Don King, on Mike Tyson

"Why would anyone expect him to come out smarter?
He went to prison, not to Princeton."

"To me, boxing is like a ballet, except there's no music
and the dancers hit each other."

Friday, June 3, 2016

Doping Scandal - Deontay Wilder, an Untainted Boxer, Loses Out in a Doping Scandal

Deontay Wilder, undefeated in 36 professional fights, was to fight the Russian contender Alexander Povetkin in a bout that could have been the biggest of his career. Credit Don Emmert/Agence France-Presse — Getty Images 

Even Deontay Wilder, an Untainted Boxer, Loses Out in a Doping Scandal


Deontay Wilder is the World Boxing Council heavyweight champion. At 36-0 with 35 knockouts he is America’s best hope in years to unify the crown that once stood as the biggest title in sports. He had spent the past two weeks training in Sheffield, England, a transit camp on his road to a fight in Moscow on Saturday against the top-ranked contender, Alexander Povetkin.
The $4.5 million purse was to be the largest of Wilder’s career. Beyond the money, the fight would have been Wilder’s shining moment, one so important that he had agreed to take on the Russian challenger in Moscow.
The plan was simple: Go into Povetkin’s hometown, knock him out and announce to the world that Wilder was the heavyweight division’s new truth.
But on Friday, Wilder learned that Povetkin had tested positive for meldonium, a banned performance-enhancing drug, and the fight was postponed.

We can talk in broad strokes about the doping scandal that has engulfed Russian sports, about the Olympic medals and world championships that may have been won — and lost — unfairly in recent years. Those stories are compelling but not universally so. Certainly not for fans who make their bets, cheer their teams and support their favorite athletes regardless of whispers about P.E.D. use.

Alexander Povetkin, in Moscow on Saturday, tested positive for meldonium, a banned performance-enhancing drug. 

But for Wilder, a charismatic champion on the verge of a breakthrough moment, the scandal suddenly became personal.
We can debate whether it is worse to have lost to someone who had an illegal advantage, or to have missed a chance to compete at all because an opponent was busted.

But when cheating hits you in the wallet, you pay attention.

What now? Wilder will make a mandatory title defense against whomever the W.B.C. deems the top contender. The W.B.C. also will decide whether to suspend Povetkin from fighting for its belt. (Various state commissions in the United States can suspend Povetkin, but such a suspension is effectively toothless because the Russian most likely will not fight in the United States.)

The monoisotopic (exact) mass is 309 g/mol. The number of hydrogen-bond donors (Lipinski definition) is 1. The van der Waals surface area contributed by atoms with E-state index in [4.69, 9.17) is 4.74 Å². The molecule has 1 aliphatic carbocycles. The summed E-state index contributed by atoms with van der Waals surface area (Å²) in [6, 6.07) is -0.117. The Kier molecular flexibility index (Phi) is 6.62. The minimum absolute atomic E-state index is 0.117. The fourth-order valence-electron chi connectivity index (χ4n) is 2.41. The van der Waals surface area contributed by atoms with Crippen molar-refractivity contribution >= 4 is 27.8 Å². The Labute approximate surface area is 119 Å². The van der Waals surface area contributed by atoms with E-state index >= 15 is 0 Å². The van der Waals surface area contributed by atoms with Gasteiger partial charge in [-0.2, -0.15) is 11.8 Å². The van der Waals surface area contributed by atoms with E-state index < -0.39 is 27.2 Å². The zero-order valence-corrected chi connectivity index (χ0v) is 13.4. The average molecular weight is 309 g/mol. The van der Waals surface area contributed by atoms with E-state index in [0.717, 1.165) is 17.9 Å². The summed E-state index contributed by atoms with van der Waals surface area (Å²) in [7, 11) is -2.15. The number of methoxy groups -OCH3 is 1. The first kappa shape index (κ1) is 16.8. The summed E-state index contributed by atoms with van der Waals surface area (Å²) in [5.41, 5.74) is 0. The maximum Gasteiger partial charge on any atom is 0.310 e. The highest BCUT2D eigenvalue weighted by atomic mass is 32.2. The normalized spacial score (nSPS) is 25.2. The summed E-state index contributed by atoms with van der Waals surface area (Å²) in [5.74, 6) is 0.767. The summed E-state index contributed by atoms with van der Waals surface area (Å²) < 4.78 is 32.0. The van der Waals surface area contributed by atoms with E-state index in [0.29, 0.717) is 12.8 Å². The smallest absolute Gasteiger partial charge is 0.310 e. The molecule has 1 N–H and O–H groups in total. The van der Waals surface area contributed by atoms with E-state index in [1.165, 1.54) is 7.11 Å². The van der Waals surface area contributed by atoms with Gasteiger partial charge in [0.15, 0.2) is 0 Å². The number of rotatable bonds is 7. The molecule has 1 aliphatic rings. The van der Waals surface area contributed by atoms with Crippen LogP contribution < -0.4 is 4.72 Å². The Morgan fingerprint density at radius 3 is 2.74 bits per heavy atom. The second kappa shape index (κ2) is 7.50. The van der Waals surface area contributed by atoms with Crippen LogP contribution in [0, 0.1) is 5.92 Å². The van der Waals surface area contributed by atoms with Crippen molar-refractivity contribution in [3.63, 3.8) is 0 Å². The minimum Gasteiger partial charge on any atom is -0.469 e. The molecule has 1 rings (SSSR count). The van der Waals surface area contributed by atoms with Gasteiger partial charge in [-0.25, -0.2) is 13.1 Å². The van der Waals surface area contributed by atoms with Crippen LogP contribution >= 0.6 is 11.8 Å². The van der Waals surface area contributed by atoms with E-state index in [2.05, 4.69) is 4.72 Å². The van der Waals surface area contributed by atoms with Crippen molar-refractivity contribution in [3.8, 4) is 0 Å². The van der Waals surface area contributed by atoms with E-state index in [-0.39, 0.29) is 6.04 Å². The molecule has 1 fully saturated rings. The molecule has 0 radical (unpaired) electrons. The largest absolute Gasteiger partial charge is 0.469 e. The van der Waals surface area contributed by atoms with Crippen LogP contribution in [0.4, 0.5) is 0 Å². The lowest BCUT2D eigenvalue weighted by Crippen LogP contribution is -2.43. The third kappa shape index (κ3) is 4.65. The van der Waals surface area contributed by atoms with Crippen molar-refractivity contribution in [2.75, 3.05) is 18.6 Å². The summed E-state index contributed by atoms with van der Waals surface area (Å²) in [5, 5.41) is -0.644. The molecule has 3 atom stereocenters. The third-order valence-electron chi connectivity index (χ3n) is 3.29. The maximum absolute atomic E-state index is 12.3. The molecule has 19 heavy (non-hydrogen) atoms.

For Wilder, already on the back side of 30, the waste of even a few months can be devastating for a career that started late. There’s no guarantee that such a large payday ever will come again.
Wilder was born in Tuscaloosa, Ala., and did not start boxing until he was 19. He said he was inspired to enter the ring after his daughter, Naieya, was born with spina bifida. Wilder dropped out of Shelton State Community College to support his daughter and began concentrating all of his energies on boxing.
In 2008, he won a bronze medal at the Beijing Olympics. Soon afterward he turned pro.
Media friendly and accessible, Wilder became known as a big puncher and a knockout artist.

Povetkin would have provided the high-profile opponent Wilder needed to validate his rapid rise and to put him in position to solidify the fragmented heavyweight division in which two British fighters, Tyson Fury and Anthony Joshua, hold the other belts.

Povetkin, middle, the World Boxing Council’s top-ranked heavyweight contender, could be suspended. Credit Alexander Zemlianichenko/Associated Press

Wilder was ready to go through with the fight this weekend, even if Povetkin would have entered the ring from the moral low ground.
Wilder’s camp, led by the veteran promoter Lou DiBella, was furious after the positive drug test was revealed.
Instead, Wilder flew back to Tuscaloosa on Monday to be with his family and to pick up the pieces of his broken dream. He cannot say for sure when he will fight next.
With the fight postponed and the big money off the table, a doping scandal that was on the periphery of Wilder’s radar has hit him squarely on his jaw.

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